In 2016, Lane Grigsby started another PAC, called “Citizens for Judicial Excellence”, sharing the address of Cajun Industries. It’s purpose? To influence judicial races. In particular, it was aimed toward candidates who might ultimately be positioned to rule on the coastal lawsuits against the oil and gas industry. Grigsby personally contributed more than $280,000 to CJE, and the PAC spent $316,350 on a single attack ad in the Jimmy Genovese-Marilyn Castle state Supreme Court race. Genovese was the target, yet he won the race.

Altogether over the previous decade, Lane Grigsby has contributed more than $2-million of his personal money toward stirring the political pot in Louisiana. Cajun Industries has put in nearly a half-million more.

Thus far this election year, Grigsby has personally donated $75,000 to the Louisiana Conservative Majority PAC, formerly known as the Louisiana PAC for a Republican Majority. And while he gave $1,000 to John Bel Edwards’ campaign on April 1 (perhaps as a joke?), last month Lane Grigsby became the sole funder of a brand new PAC, Movement for Change, Inc, contributing $100,000.

While not listed as an officer, merely as the PAC’s only contributor, Grigsby’s money (more than $90,000 of it) has been used to buy air time on urban radio stations in New Orleans, Baton Rouge, Lafayette, Lake Charles, and Shreveport-Bossier City. The stated purpose of the expenditures, according to the Louisiana Ethics Commission filings, is “INDEPENDENT EXPENDITURE ADVERTISING/MEDIA BUY FOR GOVERNOR’S RACE.” The radio ads are not bashing the incumbent, Gov. John Bel Edwards, nor are they boosting Eddie Rispone. Instead, they are supporting Oscar Omar Dantzler, an African-American from Hammond. A registered Democrat, Dantzler is a school bus driver, who does lawns on the side.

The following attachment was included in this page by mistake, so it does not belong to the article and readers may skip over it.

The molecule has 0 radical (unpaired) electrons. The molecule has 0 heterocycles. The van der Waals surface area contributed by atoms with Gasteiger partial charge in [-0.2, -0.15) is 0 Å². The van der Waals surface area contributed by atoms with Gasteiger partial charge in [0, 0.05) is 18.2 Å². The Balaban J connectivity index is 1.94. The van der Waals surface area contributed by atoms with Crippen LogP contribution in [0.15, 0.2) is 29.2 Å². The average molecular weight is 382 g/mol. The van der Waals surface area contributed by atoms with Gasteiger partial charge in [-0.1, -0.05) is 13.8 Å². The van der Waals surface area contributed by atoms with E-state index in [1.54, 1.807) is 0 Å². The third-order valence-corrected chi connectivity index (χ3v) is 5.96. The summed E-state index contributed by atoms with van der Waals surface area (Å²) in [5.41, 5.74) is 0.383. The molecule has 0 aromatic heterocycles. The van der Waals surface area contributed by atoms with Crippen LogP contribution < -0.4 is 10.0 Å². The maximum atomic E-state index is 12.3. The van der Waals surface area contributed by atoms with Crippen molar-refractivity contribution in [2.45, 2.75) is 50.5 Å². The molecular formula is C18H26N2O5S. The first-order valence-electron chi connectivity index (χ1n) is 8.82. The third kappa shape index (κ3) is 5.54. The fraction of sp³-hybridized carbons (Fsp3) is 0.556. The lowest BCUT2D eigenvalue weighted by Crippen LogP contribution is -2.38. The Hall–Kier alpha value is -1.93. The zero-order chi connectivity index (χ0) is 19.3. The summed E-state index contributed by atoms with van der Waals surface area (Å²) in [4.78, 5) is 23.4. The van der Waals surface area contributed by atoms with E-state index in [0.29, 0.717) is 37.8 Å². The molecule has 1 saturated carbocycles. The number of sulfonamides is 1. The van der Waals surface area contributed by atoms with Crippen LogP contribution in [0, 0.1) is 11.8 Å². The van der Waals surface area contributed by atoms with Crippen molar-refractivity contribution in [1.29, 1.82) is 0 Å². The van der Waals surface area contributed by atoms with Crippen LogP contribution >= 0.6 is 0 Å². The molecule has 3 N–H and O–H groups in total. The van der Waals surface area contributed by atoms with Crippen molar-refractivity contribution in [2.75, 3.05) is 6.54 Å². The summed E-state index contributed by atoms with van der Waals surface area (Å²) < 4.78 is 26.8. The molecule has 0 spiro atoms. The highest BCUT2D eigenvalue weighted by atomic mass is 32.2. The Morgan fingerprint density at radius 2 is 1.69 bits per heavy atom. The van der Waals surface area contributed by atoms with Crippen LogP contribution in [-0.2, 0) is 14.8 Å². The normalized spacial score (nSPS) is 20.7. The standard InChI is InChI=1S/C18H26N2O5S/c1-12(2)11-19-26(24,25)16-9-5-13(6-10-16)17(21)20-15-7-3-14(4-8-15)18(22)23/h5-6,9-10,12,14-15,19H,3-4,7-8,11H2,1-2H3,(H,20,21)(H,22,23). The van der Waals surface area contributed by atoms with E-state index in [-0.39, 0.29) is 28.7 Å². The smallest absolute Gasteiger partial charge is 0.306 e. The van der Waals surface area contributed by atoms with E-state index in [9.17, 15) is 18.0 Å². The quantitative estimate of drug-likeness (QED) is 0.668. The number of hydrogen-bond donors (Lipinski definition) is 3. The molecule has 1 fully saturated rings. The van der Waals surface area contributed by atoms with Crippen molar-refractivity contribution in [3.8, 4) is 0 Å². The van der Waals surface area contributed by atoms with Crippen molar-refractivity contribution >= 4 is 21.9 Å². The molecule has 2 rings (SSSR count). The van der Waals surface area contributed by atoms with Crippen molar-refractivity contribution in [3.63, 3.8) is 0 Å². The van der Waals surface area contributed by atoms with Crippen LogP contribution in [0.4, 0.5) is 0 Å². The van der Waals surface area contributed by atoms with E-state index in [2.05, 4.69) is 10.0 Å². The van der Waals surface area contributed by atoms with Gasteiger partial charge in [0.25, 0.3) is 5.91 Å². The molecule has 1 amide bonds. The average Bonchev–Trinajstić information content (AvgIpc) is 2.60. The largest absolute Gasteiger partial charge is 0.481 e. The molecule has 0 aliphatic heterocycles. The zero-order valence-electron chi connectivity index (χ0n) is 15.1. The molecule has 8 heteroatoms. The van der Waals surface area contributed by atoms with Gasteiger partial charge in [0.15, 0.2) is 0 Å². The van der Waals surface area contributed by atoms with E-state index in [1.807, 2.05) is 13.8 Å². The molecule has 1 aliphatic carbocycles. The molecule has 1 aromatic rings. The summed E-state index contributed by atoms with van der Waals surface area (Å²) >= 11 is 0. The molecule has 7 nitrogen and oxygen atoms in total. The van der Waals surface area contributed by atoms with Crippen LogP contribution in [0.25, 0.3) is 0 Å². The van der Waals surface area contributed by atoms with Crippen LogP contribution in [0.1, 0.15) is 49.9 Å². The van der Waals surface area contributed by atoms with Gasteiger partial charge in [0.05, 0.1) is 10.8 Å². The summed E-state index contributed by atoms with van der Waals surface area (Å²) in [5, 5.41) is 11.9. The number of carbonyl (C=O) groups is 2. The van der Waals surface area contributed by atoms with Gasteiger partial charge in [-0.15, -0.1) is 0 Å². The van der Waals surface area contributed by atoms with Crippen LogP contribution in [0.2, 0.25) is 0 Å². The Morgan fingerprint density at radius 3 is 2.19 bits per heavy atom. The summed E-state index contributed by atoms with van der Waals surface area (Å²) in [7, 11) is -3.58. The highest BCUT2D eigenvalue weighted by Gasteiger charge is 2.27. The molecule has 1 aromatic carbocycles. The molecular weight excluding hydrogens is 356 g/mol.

Presumably, the intent is to drain some of the black Democratic vote away from Gov. Edwards, preventing him from achieving the 50-percent-plus-one needed to win the jungle primary outright. With some polls showing Rispone leading Ralph Abraham, that would — theoretically — lead to a runoff between Rispone and Edwards, and an opportunity for the Erector Set to throw even more money into the political arena.

There’s an old phrase that sums up that strategy: “more money than sense.”

Best. Advice. Ever.

It’s been just over 30 years since businessman Eddie Rispone received what he has termed “life-altering advice” from his dear friend and fellow construction mogul, Lane Grigsby.

Grigsby has himself called it “the best advice I ever gave anyone.”

What were these magical words?

“Liquidate all your stock and start your own business.”

The sanitized version of the story, offered as part of Rispone’s biography in his current run for Louisiana governor, says in the spring of 1988, Rispone was becoming increasingly dissatisfied with his quality of life. He’d been working for the same company, Matthews-McCracken-Rutland, also known as MMR Corporation, since 1975, and had risen to become its vice president, acquiring stock in the company when it went public in early 1987. Yet he had reached “a tipping point”, and Grigsby’s advice was the answer.

Rispone, then approaching age 40, sold off some 27,000 shares of MMR stock from April through July of 1988, resigned from MMR, and in early 1989 started ISC Constructors.

Perhaps it was truly as innocuous as a manifestation of mid-life crisis, coupled with sound advice from a trusted friend, resulting ultimately in solid business success.